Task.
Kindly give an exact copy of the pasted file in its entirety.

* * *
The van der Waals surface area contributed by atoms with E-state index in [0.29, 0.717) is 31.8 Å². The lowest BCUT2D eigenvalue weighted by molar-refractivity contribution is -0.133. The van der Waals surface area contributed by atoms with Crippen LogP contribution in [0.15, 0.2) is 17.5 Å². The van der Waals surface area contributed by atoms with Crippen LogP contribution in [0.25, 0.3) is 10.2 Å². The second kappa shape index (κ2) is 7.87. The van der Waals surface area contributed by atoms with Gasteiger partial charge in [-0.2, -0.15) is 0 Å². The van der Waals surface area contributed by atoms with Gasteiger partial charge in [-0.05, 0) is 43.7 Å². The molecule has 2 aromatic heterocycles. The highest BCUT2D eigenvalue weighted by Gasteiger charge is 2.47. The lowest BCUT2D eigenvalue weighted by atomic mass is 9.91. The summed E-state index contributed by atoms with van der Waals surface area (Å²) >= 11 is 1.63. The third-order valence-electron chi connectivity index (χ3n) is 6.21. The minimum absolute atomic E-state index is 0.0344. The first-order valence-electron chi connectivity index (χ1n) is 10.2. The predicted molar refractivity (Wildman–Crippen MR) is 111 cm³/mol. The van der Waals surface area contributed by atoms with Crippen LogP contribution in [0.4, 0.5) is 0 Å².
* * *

The van der Waals surface area contributed by atoms with E-state index in [0.29, 0.717) is 31.8 Å². The lowest BCUT2D eigenvalue weighted by molar-refractivity contribution is -0.133. The van der Waals surface area contributed by atoms with Crippen LogP contribution in [0.15, 0.2) is 17.5 Å². The van der Waals surface area contributed by atoms with Crippen LogP contribution in [0.25, 0.3) is 10.2 Å². The second kappa shape index (κ2) is 7.87. The van der Waals surface area contributed by atoms with Gasteiger partial charge in [-0.2, -0.15) is 0 Å². The van der Waals surface area contributed by atoms with Gasteiger partial charge in [-0.05, 0) is 43.7 Å². The molecule has 2 aromatic heterocycles. The highest BCUT2D eigenvalue weighted by Gasteiger charge is 2.47. The lowest BCUT2D eigenvalue weighted by atomic mass is 9.91. The summed E-state index contributed by atoms with van der Waals surface area (Å²) >= 11 is 1.63. The third-order valence-electron chi connectivity index (χ3n) is 6.21. The minimum absolute atomic E-state index is 0.0344. The first-order valence-electron chi connectivity index (χ1n) is 10.2. The predicted molar refractivity (Wildman–Crippen MR) is 111 cm³/mol. The van der Waals surface area contributed by atoms with Crippen LogP contribution in [0.4, 0.5) is 0 Å².